I have now become more convinced that I can see and avoid the logical error that has become the newly oppressive and unquestionable script in so many New Atheist / Fundamentalist circles: namely that all Christian theology has only one valid manifestation (recently discovered, no less!), and that in the falsification of this one particular approach all Christianity has been humiliated and reduced to logical incoherence as a result. I have yet to hear any New Atheist (on this site or otherwise) stray from this confining script. It is evident in their repeated calls to come and join them in that narrow rut where they pace to and fro, and to affirm their sacred doctrine that the brand of Christianity that science has triumphed over is the only brand that matters. Try to usher them away from this long-discredited script and they circle back nearly without fail, it seems.

So perhaps it is that very conviction (that our brand of Scriptural understanding is the only valid brand) that leads to such understandable angst for Parents raising children and fearing for their eternal loss should they stray on some point. Would I be accurate to speculate that such highly charged angst was not a key characteristic of your growing years, but that an abiding belief that Jesus is enough was the one sufficient doctrine instead?

If so, I think it worth noting that Christians could be all over the map on these issues, from YEC to evolutionary creationist and still have homes where humility and Christ-centeredness reign in place of fearful doctrinal angst (as I’m calling it here). And that likewise, every family regardless of positions could also be ruled by a prescribed fear; and that this characteristic, (rather than the parents’ actual positions), could be the more reliable indicator of the direction along which youthful faith develops and grows.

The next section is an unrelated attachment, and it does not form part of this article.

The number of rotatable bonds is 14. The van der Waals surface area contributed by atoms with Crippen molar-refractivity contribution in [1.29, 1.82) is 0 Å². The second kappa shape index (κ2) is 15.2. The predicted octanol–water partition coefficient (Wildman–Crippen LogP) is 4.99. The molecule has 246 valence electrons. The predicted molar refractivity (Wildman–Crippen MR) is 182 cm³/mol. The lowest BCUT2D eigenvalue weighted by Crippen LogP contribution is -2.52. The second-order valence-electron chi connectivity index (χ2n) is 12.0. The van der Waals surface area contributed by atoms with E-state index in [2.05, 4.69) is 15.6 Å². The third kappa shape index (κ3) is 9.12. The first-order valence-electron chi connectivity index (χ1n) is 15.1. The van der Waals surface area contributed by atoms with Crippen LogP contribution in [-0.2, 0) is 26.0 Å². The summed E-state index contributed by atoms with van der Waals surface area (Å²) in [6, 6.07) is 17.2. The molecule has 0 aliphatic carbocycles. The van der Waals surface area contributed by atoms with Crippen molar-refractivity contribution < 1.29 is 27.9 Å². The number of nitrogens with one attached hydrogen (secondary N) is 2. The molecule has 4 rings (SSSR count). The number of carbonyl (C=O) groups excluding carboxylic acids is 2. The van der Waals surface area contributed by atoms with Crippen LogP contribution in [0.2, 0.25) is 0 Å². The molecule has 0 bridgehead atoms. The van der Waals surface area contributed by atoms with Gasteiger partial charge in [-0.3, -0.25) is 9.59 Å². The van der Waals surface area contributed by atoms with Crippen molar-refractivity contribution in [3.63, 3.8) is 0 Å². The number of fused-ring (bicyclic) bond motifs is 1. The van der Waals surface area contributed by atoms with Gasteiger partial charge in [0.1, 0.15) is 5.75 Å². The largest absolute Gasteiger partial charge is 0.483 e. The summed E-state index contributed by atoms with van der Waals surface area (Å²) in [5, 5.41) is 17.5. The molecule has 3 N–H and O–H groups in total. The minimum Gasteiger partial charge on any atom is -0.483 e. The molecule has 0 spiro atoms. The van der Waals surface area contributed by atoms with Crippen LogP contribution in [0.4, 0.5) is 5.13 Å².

What do you think?

(Len Jaggers) #6

Thanks for your comments Mervin. You are correct that Jesus was the focus in my household, and my parents approached it with humility. We were a normal family and had angst over plenty of issues, but I always felt a sense of Jesus being in the middle of things. I also believe Jesus should be the focus of the Christian community. You are probably familiar with the quote that says, “In essentials unity; in non-essentials liberty; in all things charity.” My father’s version of it was, “The main thing is to keep the main thing the main thing.” He knew it wasn’t grammatically correct, but it communicated to me and others around us that Jesus life, death and resurrection should be our focus. Of course, the object of his love and sacrifice is us. Creator God is in control; human beings should be each other’s helpers; and, we should take care of the world around us. (I’m probably over-simplifying.) When we get those out of order and use power as our leverage rather than God’s love, we get into trouble. It can come from people of any view of creation. You are right that people with a lot of different Creation views can approach things with humility and Christ-centeredness.

Aside from having common beliefs, one of the reasons I was drawn to BioLogos is their focus on handling discussions in a Christ-like manner. Be kind; criticize ideas instead of people; improve the discussion. Not bad advice.

(system) #7